Arpeggios could be thought of as mini scales. Instead of laying out all the notes relevant to the key you’re playing in, arpeggios only include the notes of a chord. Put simply, when you are playing an arpeggio, you are simply playing through a chord note for note. Whether that be a major chord, minor chord or whatever chord you need to arpeggiate.

In this lesson, we will be taking a look at major and minor arpeggios and talking about how they can be used, and also how to work them out into shapes that suit your playing. As mentioned earlier, arpeggios are simply a collection of notes taken straight from a chord. That means that when looking at a major or minor arpeggio, we only have three notes in each. Below are diagrams showing you which notes are included in both a major arpeggio and a minor arpeggio:

To put this into perspective, if we pick the key of C major, in the major arpeggio we have; C – E – G and for the minor arpeggio we have; C – Eb – G. To create a shape that runs across all six strings of the guitar we simply repeat the notes as we move across the strings. If this is done properly you should end up with a shape that takes in either five or six strings, with one or two notes on each.

Below are three shapes for both major and minor arpeggios. The shapes have been written in TAB showing you how to play these shapes in the keys of C major and C minor:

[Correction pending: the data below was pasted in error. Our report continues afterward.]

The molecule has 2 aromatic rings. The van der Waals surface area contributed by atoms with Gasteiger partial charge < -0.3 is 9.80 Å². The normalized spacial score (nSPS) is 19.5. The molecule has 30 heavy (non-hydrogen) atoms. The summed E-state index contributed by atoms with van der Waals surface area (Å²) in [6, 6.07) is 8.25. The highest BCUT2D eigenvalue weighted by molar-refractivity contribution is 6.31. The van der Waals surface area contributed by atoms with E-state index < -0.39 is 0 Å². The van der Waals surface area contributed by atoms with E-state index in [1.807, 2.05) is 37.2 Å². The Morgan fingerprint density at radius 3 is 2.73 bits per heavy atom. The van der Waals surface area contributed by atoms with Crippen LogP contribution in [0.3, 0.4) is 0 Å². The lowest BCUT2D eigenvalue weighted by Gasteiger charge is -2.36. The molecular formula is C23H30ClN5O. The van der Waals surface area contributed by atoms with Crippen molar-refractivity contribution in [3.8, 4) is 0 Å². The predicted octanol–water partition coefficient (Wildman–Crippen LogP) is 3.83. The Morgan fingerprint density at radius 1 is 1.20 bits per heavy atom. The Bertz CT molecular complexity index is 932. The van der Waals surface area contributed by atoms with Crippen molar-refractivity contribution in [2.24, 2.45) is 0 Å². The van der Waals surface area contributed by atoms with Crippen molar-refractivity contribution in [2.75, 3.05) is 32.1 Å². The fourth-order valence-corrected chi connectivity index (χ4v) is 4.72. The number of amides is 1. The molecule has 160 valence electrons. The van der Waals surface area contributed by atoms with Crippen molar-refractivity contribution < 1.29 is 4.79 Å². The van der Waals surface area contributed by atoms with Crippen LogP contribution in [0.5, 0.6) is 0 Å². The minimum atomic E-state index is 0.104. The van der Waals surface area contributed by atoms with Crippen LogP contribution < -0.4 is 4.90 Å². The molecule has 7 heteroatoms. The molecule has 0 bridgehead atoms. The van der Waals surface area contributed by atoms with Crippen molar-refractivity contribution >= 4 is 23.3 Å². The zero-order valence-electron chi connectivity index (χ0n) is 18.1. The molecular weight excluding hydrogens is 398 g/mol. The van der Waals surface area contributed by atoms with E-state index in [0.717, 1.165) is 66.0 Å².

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C Major Arpeggio Positions:

C Minor Arpeggio Positions:

Arpeggios really come in handy when creating a riff or a melody that needs to change with the chord sequence. In much the same way as changing chords, you can change to the appropriate arpeggio each time a new chord comes along. In doing this you’ll get a fresh set of notes to choose from for each chord. Obviously, if you pick the correct arpeggio for the correct chord, you’re notes should also fit the new chord perfectly too.

Don’t be fooled into thinking that you have to stick to the shapes provided in this lesson. If you can work out what notes are included in what arpeggio, and you can find these notes laid out in a logical manner on the guitar, then there’s nothing to stop you working out your own shapes.

Below is an exercise designed to help you get used to changing arpeggios as the chord sequence changes from chord to chord. Attempt to play a fresh arpeggio for each new chord. For example, when the chord sequences changes from C to G; go from playing a C major arpeggio to a G major arpeggio and so on with each chord change. You can either create your own arpeggio shapes or transpose the shapes given. To transpose each arpeggio shape, simply match up the root notes from the patterns with the appropriate notes on the guitar. The TAB below the diagram gives an example of how this can be achieved:

image credit – imagined reality

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